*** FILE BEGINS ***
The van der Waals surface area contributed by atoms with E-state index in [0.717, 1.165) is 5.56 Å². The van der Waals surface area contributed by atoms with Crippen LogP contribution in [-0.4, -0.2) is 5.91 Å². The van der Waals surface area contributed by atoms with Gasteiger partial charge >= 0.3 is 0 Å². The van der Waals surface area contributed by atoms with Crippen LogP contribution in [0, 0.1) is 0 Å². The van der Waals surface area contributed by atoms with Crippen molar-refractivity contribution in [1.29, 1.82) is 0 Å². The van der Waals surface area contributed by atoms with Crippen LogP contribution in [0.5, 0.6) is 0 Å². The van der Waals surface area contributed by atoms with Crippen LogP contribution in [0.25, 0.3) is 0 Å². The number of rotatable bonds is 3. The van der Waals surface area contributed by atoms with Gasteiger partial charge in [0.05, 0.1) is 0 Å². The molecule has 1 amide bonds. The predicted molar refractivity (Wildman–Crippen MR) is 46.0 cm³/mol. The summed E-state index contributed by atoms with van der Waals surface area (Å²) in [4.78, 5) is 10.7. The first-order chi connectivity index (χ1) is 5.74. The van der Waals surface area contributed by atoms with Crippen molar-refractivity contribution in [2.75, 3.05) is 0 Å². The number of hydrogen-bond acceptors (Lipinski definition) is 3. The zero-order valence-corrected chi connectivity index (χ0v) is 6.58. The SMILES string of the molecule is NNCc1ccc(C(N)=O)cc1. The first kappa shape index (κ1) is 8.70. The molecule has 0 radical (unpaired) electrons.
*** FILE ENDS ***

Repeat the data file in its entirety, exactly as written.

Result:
The van der Waals surface area contributed by atoms with E-state index in [0.717, 1.165) is 5.56 Å². The van der Waals surface area contributed by atoms with Crippen LogP contribution in [-0.4, -0.2) is 5.91 Å². The van der Waals surface area contributed by atoms with Gasteiger partial charge >= 0.3 is 0 Å². The van der Waals surface area contributed by atoms with Crippen LogP contribution in [0, 0.1) is 0 Å². The van der Waals surface area contributed by atoms with Crippen molar-refractivity contribution in [1.29, 1.82) is 0 Å². The van der Waals surface area contributed by atoms with Crippen LogP contribution in [0.5, 0.6) is 0 Å². The van der Waals surface area contributed by atoms with Crippen LogP contribution in [0.25, 0.3) is 0 Å². The number of rotatable bonds is 3. The van der Waals surface area contributed by atoms with Gasteiger partial charge in [0.05, 0.1) is 0 Å². The molecule has 1 amide bonds. The predicted molar refractivity (Wildman–Crippen MR) is 46.0 cm³/mol. The summed E-state index contributed by atoms with van der Waals surface area (Å²) in [4.78, 5) is 10.7. The first-order chi connectivity index (χ1) is 5.74. The van der Waals surface area contributed by atoms with Crippen molar-refractivity contribution in [2.75, 3.05) is 0 Å². The number of hydrogen-bond acceptors (Lipinski definition) is 3. The zero-order valence-corrected chi connectivity index (χ0v) is 6.58. The SMILES string of the molecule is NNCc1ccc(C(N)=O)cc1. The first kappa shape index (κ1) is 8.70. The molecule has 0 radical (unpaired) electrons.